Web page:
The original remit given to the commission was a bold one; to fund projects that were "exceptionally distinctive [and] that are of the millennium". "Lift your eyes from the familiar, the mediocre and the mundane", said Peter Brooke, then Heritage Secretary.
And the result of all this riotous imagining, all that elevation of vision? Three hundred thousand quid to the village of Insch in Aberdeenshire to build a community centre and two all-weather soccer pitches. Twenty two million to grass over derelict land and fill in old mineshafts.
All this is worthy enough - local councils and businesses are undertaking similar projects all around the country. Small areas of Britain will be improved as a consequence. But what on earth has it all got to do with the millennium?
A great deal, say the commission's defenders. What these grants reflect is the new highly devolved, local, small-scale and environmentally conscious spirit of the age. We've had the Industrial Revolution, we've had the Age of Empire, we've had the era of world wars. All have left their gigantic marks on the landscape of the country. But our hopes for the next millennium are different. So we eschew grand buildings and vast monuments, and instead look to the community, the village and the town.
There is something at the same time seductive and unsatisfactory about this argument. The seductiveness of it is obvious: landscaping ugly things, planting lots of trees and reclaiming contaminated land are popular at a time of heightened concern for the environment. They suggest an optimism about cleaning up after mankind's excesses. Their millennial theme is that we intend to spend the next thousand years tidying up after the last thousand.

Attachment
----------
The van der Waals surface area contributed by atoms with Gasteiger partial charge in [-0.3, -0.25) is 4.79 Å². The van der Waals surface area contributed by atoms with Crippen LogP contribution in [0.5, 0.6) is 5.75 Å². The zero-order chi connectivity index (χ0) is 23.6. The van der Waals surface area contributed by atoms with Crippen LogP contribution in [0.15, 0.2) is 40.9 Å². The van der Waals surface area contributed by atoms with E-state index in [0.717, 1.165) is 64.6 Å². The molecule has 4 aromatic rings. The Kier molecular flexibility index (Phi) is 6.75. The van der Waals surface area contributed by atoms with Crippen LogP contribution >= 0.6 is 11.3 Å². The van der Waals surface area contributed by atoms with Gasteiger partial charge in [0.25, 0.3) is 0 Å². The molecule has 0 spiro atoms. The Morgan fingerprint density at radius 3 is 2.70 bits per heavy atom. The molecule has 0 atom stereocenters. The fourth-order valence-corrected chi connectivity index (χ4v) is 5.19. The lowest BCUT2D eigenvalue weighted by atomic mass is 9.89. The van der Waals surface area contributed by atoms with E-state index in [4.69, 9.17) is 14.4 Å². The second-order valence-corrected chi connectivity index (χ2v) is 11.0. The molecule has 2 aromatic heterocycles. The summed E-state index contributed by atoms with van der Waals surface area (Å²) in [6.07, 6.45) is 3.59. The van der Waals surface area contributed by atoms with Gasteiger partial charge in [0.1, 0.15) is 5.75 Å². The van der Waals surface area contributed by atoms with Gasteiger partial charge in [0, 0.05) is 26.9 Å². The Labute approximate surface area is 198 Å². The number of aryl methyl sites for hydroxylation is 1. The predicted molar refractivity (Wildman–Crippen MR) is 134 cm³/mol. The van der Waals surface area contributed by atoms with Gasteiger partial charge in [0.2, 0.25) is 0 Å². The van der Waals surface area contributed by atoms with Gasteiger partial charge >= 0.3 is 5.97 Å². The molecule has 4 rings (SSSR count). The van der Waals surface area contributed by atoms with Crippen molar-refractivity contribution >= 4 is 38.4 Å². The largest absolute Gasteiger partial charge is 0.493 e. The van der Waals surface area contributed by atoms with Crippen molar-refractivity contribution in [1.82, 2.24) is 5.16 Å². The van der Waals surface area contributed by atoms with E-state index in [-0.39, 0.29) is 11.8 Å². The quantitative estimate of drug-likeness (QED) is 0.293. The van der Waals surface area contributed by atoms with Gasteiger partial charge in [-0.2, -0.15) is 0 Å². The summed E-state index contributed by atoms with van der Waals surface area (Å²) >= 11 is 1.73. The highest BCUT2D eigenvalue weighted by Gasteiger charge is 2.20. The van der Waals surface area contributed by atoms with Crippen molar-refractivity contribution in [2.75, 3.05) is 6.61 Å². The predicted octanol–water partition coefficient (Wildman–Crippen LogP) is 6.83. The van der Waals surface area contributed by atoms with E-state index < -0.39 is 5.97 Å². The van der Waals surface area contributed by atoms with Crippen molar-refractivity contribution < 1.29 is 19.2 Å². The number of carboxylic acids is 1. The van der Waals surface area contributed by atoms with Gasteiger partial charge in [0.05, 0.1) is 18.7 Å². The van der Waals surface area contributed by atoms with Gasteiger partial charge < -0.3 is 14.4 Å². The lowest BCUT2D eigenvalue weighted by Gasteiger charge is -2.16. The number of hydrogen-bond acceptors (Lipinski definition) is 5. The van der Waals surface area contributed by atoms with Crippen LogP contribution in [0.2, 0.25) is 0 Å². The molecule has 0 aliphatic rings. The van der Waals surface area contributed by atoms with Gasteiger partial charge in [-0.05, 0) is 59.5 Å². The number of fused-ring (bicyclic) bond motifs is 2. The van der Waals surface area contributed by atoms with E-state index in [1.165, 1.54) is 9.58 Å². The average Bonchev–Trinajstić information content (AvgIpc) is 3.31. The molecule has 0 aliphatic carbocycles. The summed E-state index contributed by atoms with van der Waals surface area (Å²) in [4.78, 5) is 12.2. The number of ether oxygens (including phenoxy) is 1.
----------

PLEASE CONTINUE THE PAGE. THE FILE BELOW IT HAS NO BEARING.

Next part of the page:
Which is very neat and nostalgic. But it omits so much that there is to celebrate. In these projects there is nothing of the passion, the ingenuity and the diversity that has marked much of the past thousand years and that looks set to mark much of the next millennium. Someone born in the same year as Christ would have recognised almost every material and artefact in use one thousand years later. Ethelred or Thruthelthrolth, returning to Britain today would recognise virtually nothing. But where is the celebration of that invention?
In five years' time peoples of all colours and tongues will enter together a new millennium, one in which knowledge and information will be available on a scale never before dreamt of. The next millennium will witness another dramatic transformation of the world. Do we really want to mark this with a "seafront amenity" in Stranraer?Reuse content